On the perimeter of the McDowell Sonoran Preserve, the Lost Dog Wash Trailhead is an example of commitment to environment through its preservation of native habitat, choice of sustainable building materials, and natural resource conservation. The structures are nested into the landscape and incorporate materials that blend with the natural desert environment. The rammed earth walls of the structures utilize earth material that was excavated during foundation construction. The trailhead restrooms incorporate a composting system which minimizes water consumption and saves approximately 200,000 gallons of water annually over a conventional system.

Gray water and rainwater harvesting provides 75,000 gallons of water a year for landscape irrigation. Solar power is provided to the trailhead facilities by a roof integrated 3,000 watt solar electric array that allows the trailhead to be completely self-sufficient and independent of the electric grid.

Pre-History Meets Modernity: Casa Grande Ruins National Monument

Casa Grande ruins 1902

Perhaps nowhere is the blending of modernity and tradition more evident than at the Casa Grande Ruins National Monument. Casa Grande was constructed between AD 1200-1450 by the Native American Hohokam near Phoenix, Arizona. In 1892, President Benjamin Harrison created the Casa Grande Ruin Reservation to protect the one of a kind “Casa Grande”, or Great House, thus becoming the first prehistoric and cultural site to be established in the United States.

Protective covering 1925

The significance of the Casa Grande ruins to contemporary architecture lies in the combination of a prehistoric past and the actions taken towards the building since its preservation. Many attempts had been made to preserve the structure since the ruins institutionalization and in 1903 a protective cover was built over the pre-historic earth structure. The cover was a large galvanized, corrugated iron roof with a six foot overhang supported by 10″X10″ redwood posts embedded into the ground. The entire structure was then anchored to the ground by cables attached to each corner of the structure. This act radically transformed ones perception of the ruins. For centuries it remained an abandoned, hulking mass of solidity and suddenly, the historic structure became an introverted and fragile piece of history, wrapped within the security of modernity.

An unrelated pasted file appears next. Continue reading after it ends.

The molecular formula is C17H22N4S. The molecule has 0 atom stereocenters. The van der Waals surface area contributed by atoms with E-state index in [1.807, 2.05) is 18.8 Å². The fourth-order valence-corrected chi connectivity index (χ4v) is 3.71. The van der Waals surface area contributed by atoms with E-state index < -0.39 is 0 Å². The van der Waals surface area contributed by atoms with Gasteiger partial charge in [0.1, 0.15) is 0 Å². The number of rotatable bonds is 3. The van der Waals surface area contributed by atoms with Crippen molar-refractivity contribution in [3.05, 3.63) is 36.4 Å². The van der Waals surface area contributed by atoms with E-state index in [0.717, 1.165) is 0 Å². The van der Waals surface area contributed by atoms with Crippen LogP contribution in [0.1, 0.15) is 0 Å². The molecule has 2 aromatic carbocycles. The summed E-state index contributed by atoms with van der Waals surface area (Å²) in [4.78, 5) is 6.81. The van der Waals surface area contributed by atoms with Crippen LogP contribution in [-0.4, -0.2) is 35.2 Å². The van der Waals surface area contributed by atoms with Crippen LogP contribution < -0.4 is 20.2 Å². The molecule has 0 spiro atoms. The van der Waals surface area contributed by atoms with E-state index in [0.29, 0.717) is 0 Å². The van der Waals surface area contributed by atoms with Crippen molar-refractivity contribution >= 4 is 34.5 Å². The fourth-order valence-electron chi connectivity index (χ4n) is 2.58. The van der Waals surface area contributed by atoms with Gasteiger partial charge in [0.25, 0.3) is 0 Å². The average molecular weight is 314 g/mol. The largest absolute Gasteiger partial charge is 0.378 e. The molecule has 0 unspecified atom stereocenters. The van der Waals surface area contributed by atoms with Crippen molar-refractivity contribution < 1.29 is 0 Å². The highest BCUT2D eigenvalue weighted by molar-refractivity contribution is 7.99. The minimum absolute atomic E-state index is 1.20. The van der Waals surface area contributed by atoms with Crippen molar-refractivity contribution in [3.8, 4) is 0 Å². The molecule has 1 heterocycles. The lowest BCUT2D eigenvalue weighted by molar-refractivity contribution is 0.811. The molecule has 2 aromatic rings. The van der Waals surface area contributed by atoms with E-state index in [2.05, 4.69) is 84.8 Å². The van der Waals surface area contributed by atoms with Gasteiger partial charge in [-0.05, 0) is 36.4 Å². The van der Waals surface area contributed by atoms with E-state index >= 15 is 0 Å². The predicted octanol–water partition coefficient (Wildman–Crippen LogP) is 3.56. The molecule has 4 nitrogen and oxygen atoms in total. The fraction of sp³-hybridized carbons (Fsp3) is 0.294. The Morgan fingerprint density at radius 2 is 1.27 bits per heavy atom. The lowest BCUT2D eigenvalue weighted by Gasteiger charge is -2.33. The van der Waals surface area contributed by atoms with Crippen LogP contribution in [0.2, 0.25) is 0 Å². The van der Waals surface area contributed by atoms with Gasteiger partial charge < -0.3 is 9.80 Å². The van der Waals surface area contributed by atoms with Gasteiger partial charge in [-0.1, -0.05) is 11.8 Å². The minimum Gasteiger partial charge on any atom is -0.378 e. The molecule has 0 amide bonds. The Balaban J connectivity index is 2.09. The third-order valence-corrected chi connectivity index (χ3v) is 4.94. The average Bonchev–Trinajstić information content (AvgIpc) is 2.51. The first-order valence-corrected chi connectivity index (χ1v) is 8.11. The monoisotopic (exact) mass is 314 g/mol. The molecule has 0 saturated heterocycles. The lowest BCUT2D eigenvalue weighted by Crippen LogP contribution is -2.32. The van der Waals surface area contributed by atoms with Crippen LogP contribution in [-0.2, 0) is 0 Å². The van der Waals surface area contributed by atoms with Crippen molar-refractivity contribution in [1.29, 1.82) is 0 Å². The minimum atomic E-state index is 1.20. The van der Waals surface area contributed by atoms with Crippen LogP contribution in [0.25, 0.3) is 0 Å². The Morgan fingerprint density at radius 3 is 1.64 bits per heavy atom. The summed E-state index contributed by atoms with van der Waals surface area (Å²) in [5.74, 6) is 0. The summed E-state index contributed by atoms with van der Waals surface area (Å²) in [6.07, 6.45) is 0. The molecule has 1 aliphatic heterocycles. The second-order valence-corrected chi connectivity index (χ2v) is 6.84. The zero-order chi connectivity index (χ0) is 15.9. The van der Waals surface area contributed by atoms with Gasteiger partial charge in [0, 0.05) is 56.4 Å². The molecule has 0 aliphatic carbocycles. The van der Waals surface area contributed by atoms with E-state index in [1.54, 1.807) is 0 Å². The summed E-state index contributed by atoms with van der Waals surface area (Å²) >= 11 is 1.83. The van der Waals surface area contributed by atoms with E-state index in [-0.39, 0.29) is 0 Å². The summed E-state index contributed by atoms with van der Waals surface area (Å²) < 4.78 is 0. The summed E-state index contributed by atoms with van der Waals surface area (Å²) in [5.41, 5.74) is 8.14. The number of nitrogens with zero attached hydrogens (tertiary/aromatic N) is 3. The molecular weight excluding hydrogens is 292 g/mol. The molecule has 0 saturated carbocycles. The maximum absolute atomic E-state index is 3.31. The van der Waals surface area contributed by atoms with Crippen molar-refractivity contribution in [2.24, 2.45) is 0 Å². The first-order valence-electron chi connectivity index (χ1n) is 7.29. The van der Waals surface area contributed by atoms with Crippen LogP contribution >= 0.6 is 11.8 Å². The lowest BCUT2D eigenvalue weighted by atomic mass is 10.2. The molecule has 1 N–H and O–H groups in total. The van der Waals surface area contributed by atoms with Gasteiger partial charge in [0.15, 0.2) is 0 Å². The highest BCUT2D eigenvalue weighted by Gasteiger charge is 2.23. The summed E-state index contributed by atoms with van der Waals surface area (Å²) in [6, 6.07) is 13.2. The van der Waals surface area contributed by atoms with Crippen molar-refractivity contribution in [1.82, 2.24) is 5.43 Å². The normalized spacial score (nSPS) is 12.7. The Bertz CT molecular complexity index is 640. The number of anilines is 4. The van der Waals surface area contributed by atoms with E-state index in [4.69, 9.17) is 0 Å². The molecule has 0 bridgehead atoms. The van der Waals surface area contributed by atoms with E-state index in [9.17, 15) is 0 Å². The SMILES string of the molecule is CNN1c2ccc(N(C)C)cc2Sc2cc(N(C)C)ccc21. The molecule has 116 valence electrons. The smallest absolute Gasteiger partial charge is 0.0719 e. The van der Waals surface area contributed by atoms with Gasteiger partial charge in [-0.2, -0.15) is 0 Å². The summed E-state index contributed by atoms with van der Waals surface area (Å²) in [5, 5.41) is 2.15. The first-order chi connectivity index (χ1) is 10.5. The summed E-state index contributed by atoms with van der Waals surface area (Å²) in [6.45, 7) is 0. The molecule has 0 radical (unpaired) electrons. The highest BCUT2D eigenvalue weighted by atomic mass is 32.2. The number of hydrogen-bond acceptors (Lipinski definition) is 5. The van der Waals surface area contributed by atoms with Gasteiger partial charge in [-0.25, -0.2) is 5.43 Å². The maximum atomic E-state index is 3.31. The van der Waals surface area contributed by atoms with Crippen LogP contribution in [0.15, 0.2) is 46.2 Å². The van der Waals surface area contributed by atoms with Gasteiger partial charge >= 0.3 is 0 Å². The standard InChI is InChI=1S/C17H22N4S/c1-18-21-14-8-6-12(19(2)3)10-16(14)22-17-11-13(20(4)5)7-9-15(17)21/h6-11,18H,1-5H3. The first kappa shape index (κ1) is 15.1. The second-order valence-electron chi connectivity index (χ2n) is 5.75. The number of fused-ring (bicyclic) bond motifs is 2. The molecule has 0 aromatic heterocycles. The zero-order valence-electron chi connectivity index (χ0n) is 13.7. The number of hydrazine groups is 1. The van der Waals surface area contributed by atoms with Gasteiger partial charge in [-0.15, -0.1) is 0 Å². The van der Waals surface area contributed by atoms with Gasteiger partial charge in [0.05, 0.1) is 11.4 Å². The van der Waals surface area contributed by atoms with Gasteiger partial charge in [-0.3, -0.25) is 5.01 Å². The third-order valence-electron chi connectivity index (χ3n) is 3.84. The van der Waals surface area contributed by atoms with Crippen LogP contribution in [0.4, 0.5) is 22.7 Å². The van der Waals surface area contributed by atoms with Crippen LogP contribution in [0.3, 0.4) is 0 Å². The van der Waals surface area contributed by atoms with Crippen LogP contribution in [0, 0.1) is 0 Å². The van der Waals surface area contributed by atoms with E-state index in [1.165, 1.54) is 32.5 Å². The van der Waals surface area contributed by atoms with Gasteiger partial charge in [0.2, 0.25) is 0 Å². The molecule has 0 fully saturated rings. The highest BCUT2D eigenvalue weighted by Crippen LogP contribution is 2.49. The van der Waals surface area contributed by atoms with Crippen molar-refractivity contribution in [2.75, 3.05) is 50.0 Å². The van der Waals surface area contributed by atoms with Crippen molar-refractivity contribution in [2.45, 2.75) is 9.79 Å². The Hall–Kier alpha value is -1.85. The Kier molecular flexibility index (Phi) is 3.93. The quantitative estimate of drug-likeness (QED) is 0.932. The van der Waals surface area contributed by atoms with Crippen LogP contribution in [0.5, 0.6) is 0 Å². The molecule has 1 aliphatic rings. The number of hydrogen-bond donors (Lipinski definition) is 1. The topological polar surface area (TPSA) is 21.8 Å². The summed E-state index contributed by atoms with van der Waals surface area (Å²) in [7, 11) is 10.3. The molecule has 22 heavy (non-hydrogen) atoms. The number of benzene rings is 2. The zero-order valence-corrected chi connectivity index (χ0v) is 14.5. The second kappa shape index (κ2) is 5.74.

Protective Canopy under construction circa 1932

In 1932 Congress appropriated funds to construct a new shelter over the ruins to protect them. In 1928, Frederick Law Olmsted Jr., son of Frederick Law Olmsted the landscape architect most famous for the earthwork of Central Park in New York City, was acting as an adviser to the National Park Service. Because the desire by the National Park service was to allow a shelter that both protected the roof, yet allowed the ruin to have hierarchical presence it was suggested that a flat roof on a light steel frame be considered. The steel frame, it was thought, would be “as far a departure from the design and material of the ruin as can be obtained” and was meant to be seen apart from the ruin, rather than blend with it. Olmsted sketched a design for a new hip roof with a guy wire system much like that used on a circus tent, to secure the structure to the ground in order to protect from uplift of the structure due to wind.

Olmsted canopy complete 1932

Completed on December 12, 1932, the final Olmsted Jr. design was realized with the exception of the guy wires. The hip roof supported by leaning posts was consistent with Olmsted’s design and the tensile roof structure incorporated glass skylights and angled columns and stands forty-six feet from the ground to the eaves, painted sage green to harmonize with the mountains and vegetation as well as provide contrast to the ruin.

Casa Grande today

Yet, contrary to the goal of creating a hierarchical relationship with the ruins taking the foreground, the liberation of the earthen structure from the cocoon of modern materials had emerged a singular form and a new type of architecture—one fusing historical and contemporary building traditions. This creation was the beginning of a metamorphosis of modern architecture in the southwest.

House of 5 Dreams


House of 5 Dreams, by Jones Studio is a 30,000 square foot residence/private museum created to serve the needs of a pair of prolific art and artifact collectors. Knowing that much of their collection had been excavated, the decision was made to place exhibition space below the horizon and contained within 4-foot thick rammed earth walls. Above the gallery, a floating residential pavillion is spatially composed of translucent light.